The Asia Foundation has long partnered with organizations who try to move forward through technology, helping to sponsor in May 2005 the first Philippine Blogging Summit. Five years later, in the rapidly transforming social media landscape, we supported civil society organizations to leverage this technology to reach out to the general public – in this case as part of human rights advocacy work in the Philippines. Learning to exploit the popularity of online social networking sites to advance their social and political campaigns and to drum-up public support, human rights-based organizations underwent a training on “Digital Activism.” This focused on the use of social networking sites (Facebook), blogging (WordPress), microblogging (Twitter), web tools and applications (Google documents), live streaming, and mobile activism.
With the support of USAID, we conducted the first series of trainings in June 2010. Out of 37 human rights-based organizations, including representatives from the Commission on Human Rights, that participated, 30 created their official Twitter account while 16 have official Facebook accounts. Monthly monitoring of these social media accounts reveal that they continue to be active with an average of one post per week that is human-rights related.
Building on the gains of the June 2010 training, the Strengthening Human Rights in the Philippines (SHRP) program conducted an Expanded Digital Activism Training in partnership with DAKILA – Philippine Collective for Modern Heroism. The second series of trainings saw over 100 NGOs and key government agencies trained throughout the country. An online communication plan was introduced as one of the new modules for this second series. Social networking sites are incorporated in official communication plans of the organizations, thus optimizing digital media as one of its components.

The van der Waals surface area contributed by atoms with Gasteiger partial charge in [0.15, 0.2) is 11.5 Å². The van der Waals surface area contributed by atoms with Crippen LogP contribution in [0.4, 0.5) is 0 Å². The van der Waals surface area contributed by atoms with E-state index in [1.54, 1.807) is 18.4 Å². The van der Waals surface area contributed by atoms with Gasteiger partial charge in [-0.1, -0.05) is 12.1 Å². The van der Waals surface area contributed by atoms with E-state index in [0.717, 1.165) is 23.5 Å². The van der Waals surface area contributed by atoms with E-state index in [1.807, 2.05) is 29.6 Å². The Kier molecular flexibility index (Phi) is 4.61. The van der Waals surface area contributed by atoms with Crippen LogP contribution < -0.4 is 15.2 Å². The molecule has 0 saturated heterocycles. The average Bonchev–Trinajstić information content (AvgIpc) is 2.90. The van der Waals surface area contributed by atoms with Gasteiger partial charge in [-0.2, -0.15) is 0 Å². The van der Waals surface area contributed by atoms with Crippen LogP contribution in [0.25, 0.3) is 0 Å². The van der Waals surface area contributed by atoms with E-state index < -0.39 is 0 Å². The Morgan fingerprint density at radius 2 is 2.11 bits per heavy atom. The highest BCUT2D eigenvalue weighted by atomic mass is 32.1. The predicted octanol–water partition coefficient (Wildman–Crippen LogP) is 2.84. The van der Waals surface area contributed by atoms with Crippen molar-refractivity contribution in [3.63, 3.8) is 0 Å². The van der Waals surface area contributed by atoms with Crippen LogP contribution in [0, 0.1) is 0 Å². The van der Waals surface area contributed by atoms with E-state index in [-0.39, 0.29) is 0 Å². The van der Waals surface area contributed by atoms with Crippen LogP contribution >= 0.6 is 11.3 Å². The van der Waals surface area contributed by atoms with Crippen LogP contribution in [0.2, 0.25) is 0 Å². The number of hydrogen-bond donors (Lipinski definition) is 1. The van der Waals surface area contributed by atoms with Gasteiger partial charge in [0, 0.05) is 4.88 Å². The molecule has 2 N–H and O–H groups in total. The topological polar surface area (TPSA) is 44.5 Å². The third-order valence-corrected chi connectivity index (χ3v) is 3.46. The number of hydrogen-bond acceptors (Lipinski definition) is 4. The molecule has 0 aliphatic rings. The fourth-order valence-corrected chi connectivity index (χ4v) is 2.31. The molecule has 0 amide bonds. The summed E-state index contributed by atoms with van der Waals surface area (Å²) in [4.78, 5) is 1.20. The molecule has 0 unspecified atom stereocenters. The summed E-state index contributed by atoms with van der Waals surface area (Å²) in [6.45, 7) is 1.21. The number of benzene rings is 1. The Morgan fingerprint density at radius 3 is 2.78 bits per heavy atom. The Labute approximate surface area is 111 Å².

A total of 74 new blogs, 11 new Facebook pages, as well as 188 posts in 89 blogs were created during and after the training. Many participants initially shied away from creating Twitter accounts due to the perceived hassle of maintaining the account, yet 36 new Twitter accounts were created. Each organization represented in the Expanded Digital Activism Training has established at least one form of web presence for their organization.
The participants have since started using either organizational or personal online accounts in promoting their causes and have adopted a strategic approach to conduct human rights advocacy work in digital media. Some examples of these are:
- Ardan Sali of the Bangsamoro Center for Just Peace in the Philippines used the blog he created to design a prototype website of Tiyakap Kawagib. He demonstrated his understanding of website architecture in organizing the pages of the site in a clean and user-friendly interface.